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ALAN PARKER wrote and directed for first film, Bugsy Malone, in 1975. The film was a musical pastiche of 1920's gangster films with an entire cast of children. The highly original film received eight British Academy Award nominations and five awards.

His second film was the controversial Midnight Express (1977) which won two Oscars and six Academy Award nominations, including one for Parker as Best Director. The film received six Golden Globe Awards and four awards from the British Film Academy. This was followed in 1979 by Parker's film Fame, a celebration of youth and the arts, which won two Academy Awards, six nominations, four Golden Globe nominations and was later adapted into a successful television series.

In 1981, Parker directed Shoot The Moon starring Diane Keaton and Albert Finney, and the powerful Pink Floyd The Wall, the feature film adaptation of the successful rock album, which has become a classic of the genre.

In 1984, Parker directed Birdy, based on the William Wharton novel, starring Nicolas Cage and Matthew Modine, which won the Grand Prix Special Du Jury at the 1985 Cannes Film Festival.

His next film, Angel Heart, written and directed by Parker in 1986 and starring Mickey Rourke, Robert DeNiro and Lisa Bonet, opened in the United States amidst a storm caused by the X rating initially imposed on it by the MPAA.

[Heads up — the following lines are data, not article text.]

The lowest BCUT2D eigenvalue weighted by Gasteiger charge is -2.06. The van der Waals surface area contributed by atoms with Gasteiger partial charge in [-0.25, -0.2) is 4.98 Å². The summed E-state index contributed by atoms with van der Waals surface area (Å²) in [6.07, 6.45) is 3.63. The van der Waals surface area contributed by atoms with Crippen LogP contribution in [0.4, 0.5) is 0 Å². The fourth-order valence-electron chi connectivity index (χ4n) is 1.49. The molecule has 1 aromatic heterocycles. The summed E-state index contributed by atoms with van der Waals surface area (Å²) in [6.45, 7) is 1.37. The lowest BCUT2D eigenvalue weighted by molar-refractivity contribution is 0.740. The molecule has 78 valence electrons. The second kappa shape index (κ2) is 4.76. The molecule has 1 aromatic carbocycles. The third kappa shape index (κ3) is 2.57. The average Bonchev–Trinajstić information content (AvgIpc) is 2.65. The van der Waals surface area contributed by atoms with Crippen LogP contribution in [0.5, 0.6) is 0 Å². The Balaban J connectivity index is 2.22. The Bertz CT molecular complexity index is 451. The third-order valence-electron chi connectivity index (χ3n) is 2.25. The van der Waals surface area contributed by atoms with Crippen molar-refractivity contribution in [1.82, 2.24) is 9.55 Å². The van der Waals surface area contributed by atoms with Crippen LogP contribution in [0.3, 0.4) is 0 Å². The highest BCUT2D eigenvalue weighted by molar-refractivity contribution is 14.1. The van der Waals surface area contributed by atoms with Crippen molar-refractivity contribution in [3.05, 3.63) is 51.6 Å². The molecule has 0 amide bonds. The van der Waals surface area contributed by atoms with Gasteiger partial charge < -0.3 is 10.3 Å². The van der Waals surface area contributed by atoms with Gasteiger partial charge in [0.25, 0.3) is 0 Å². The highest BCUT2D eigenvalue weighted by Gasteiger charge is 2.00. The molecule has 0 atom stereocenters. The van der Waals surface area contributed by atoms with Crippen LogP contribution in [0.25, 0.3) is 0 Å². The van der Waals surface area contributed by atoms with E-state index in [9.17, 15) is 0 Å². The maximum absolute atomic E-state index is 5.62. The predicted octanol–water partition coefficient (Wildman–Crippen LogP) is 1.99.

In 1988, Parker directed the Civil Rights drama, Mississippi Burning, starring Gene Hackman and Willem Dafoe, which was nominated for seven Academy Awards including Best Director for Parker and winning for Best Cinematography. Parker was also awarded the D.W. Griffith Award by the National Board of Review for directing. The film was nominated for five British Academy Awards, winning three. It also won the Silver Bear at the Berlin Film Festival.

In 1989, Parker wrote and directed Come See The Paradise, a love story set against the interment of Japaese Americans during World War II, starring Dennis Quaid and Tamlyn Tomita.

The Commitments, a story of a young Irish working-class soul band, was awarded a Golden Globe Nomination for Best Picture in 1990 and won Parker the Best Director prize at the Tokyo Film Festival, as well as British Academy Awards for Editing, Screenplay, Director and Best Picture.

In 1993, Parker wrote and directed The Road to Wellville, based on the novel by T. Coraghessan Boyle, and starring Anthony Hopkins, Bridget Fonda, Matthew Broderick, John Cusack and Dana Carvey.

In 1996, Parker directed, wrote and produced Evita, based on the successful stage show by Andrew Lloyd Webber and Tim Rice, and starring Madonna, Antonio Banderas and Jonathan Pryce. The film won three Golden Globe Awards, including Best Picture.

Angel's Ashes, based on the Pulitzer Prize winning memoir by Frank McCourt, was written and directed by Alan Parker in 1999 and starred Emily Watson and Robert Carlyle.

In 1974, Alan Parker directed the BBC Television Film The Evacuees, written by Jack Rosenthal, which won the International Emmy Award and a BAFTA Award for direction.

In 1984, to celebrate British Film Year, Parker wrote and directed the provocative documentary A Turnip Head's Guide To The British Cinema, which underlined Parker's fiercely independent and outspoken views as he lambasted the British film establishment and film critics. It won the British Press Guild Award for the year's best documentary.

A compendium of Parker's satirical cartoons, Hares In The Gate, was published in 1982 and another collection of his cartoons on t


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